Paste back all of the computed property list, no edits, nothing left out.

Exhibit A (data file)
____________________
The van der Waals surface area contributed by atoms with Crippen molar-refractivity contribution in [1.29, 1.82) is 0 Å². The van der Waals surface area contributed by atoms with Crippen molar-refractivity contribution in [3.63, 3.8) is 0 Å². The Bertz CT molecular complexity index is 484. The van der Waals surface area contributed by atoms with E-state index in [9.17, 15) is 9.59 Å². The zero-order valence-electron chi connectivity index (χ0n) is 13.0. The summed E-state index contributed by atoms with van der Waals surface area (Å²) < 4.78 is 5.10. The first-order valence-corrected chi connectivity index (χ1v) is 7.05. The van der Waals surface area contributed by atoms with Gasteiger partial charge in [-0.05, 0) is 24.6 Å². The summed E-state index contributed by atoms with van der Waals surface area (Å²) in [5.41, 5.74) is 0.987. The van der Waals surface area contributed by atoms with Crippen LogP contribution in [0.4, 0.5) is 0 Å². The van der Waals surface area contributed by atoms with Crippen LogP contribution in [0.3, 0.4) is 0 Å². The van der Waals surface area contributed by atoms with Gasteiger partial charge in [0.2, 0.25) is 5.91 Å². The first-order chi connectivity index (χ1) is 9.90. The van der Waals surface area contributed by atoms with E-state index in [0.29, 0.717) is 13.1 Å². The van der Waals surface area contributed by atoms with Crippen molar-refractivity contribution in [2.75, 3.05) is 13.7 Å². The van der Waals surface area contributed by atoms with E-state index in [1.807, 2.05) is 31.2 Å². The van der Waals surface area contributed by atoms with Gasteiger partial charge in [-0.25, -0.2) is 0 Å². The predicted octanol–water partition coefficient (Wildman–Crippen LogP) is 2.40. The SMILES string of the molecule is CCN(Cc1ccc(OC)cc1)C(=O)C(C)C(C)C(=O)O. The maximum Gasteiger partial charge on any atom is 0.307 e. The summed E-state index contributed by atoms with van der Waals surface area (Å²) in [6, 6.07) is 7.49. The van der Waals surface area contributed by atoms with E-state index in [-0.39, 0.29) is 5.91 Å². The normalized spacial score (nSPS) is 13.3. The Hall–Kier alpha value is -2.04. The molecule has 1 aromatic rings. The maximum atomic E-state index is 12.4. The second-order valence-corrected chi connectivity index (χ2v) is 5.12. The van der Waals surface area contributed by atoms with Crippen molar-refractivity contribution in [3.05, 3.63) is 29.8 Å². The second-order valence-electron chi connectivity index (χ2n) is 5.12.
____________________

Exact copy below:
The van der Waals surface area contributed by atoms with Crippen molar-refractivity contribution in [1.29, 1.82) is 0 Å². The van der Waals surface area contributed by atoms with Crippen molar-refractivity contribution in [3.63, 3.8) is 0 Å². The Bertz CT molecular complexity index is 484. The van der Waals surface area contributed by atoms with E-state index in [9.17, 15) is 9.59 Å². The zero-order valence-electron chi connectivity index (χ0n) is 13.0. The summed E-state index contributed by atoms with van der Waals surface area (Å²) < 4.78 is 5.10. The first-order valence-corrected chi connectivity index (χ1v) is 7.05. The van der Waals surface area contributed by atoms with Gasteiger partial charge in [-0.05, 0) is 24.6 Å². The summed E-state index contributed by atoms with van der Waals surface area (Å²) in [5.41, 5.74) is 0.987. The van der Waals surface area contributed by atoms with Crippen LogP contribution in [0.4, 0.5) is 0 Å². The van der Waals surface area contributed by atoms with Crippen LogP contribution in [0.3, 0.4) is 0 Å². The van der Waals surface area contributed by atoms with Gasteiger partial charge in [0.2, 0.25) is 5.91 Å². The first-order chi connectivity index (χ1) is 9.90. The van der Waals surface area contributed by atoms with E-state index in [0.29, 0.717) is 13.1 Å². The van der Waals surface area contributed by atoms with Crippen molar-refractivity contribution in [2.75, 3.05) is 13.7 Å². The van der Waals surface area contributed by atoms with E-state index in [1.807, 2.05) is 31.2 Å². The van der Waals surface area contributed by atoms with Gasteiger partial charge in [-0.25, -0.2) is 0 Å². The predicted octanol–water partition coefficient (Wildman–Crippen LogP) is 2.40. The SMILES string of the molecule is CCN(Cc1ccc(OC)cc1)C(=O)C(C)C(C)C(=O)O. The maximum Gasteiger partial charge on any atom is 0.307 e. The summed E-state index contributed by atoms with van der Waals surface area (Å²) in [6, 6.07) is 7.49. The van der Waals surface area contributed by atoms with E-state index in [-0.39, 0.29) is 5.91 Å². The normalized spacial score (nSPS) is 13.3. The Hall–Kier alpha value is -2.04. The molecule has 1 aromatic rings. The maximum atomic E-state index is 12.4. The second-order valence-corrected chi connectivity index (χ2v) is 5.12. The van der Waals surface area contributed by atoms with Crippen molar-refractivity contribution in [3.05, 3.63) is 29.8 Å². The second-order valence-electron chi connectivity index (χ2n) is 5.12.